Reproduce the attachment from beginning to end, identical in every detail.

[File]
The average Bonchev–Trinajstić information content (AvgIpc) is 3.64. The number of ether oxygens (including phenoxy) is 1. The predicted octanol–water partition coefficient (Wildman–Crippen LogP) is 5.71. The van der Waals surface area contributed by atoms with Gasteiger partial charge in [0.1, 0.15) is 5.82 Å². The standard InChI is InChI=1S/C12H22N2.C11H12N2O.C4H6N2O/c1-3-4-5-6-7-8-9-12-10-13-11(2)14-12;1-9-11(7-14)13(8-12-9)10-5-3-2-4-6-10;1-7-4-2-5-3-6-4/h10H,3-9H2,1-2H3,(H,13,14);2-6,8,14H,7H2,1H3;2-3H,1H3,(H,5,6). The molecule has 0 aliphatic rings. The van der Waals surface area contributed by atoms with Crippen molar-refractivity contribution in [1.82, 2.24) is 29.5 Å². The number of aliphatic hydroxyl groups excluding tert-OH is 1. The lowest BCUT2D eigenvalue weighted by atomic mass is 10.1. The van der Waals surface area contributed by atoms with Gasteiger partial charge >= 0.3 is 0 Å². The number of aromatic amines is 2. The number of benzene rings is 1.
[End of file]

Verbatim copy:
The average Bonchev–Trinajstić information content (AvgIpc) is 3.64. The number of ether oxygens (including phenoxy) is 1. The predicted octanol–water partition coefficient (Wildman–Crippen LogP) is 5.71. The van der Waals surface area contributed by atoms with Gasteiger partial charge in [0.1, 0.15) is 5.82 Å². The standard InChI is InChI=1S/C12H22N2.C11H12N2O.C4H6N2O/c1-3-4-5-6-7-8-9-12-10-13-11(2)14-12;1-9-11(7-14)13(8-12-9)10-5-3-2-4-6-10;1-7-4-2-5-3-6-4/h10H,3-9H2,1-2H3,(H,13,14);2-6,8,14H,7H2,1H3;2-3H,1H3,(H,5,6). The molecule has 0 aliphatic rings. The van der Waals surface area contributed by atoms with Crippen molar-refractivity contribution in [1.82, 2.24) is 29.5 Å². The number of aliphatic hydroxyl groups excluding tert-OH is 1. The lowest BCUT2D eigenvalue weighted by atomic mass is 10.1. The van der Waals surface area contributed by atoms with Gasteiger partial charge >= 0.3 is 0 Å². The number of aromatic amines is 2. The number of benzene rings is 1.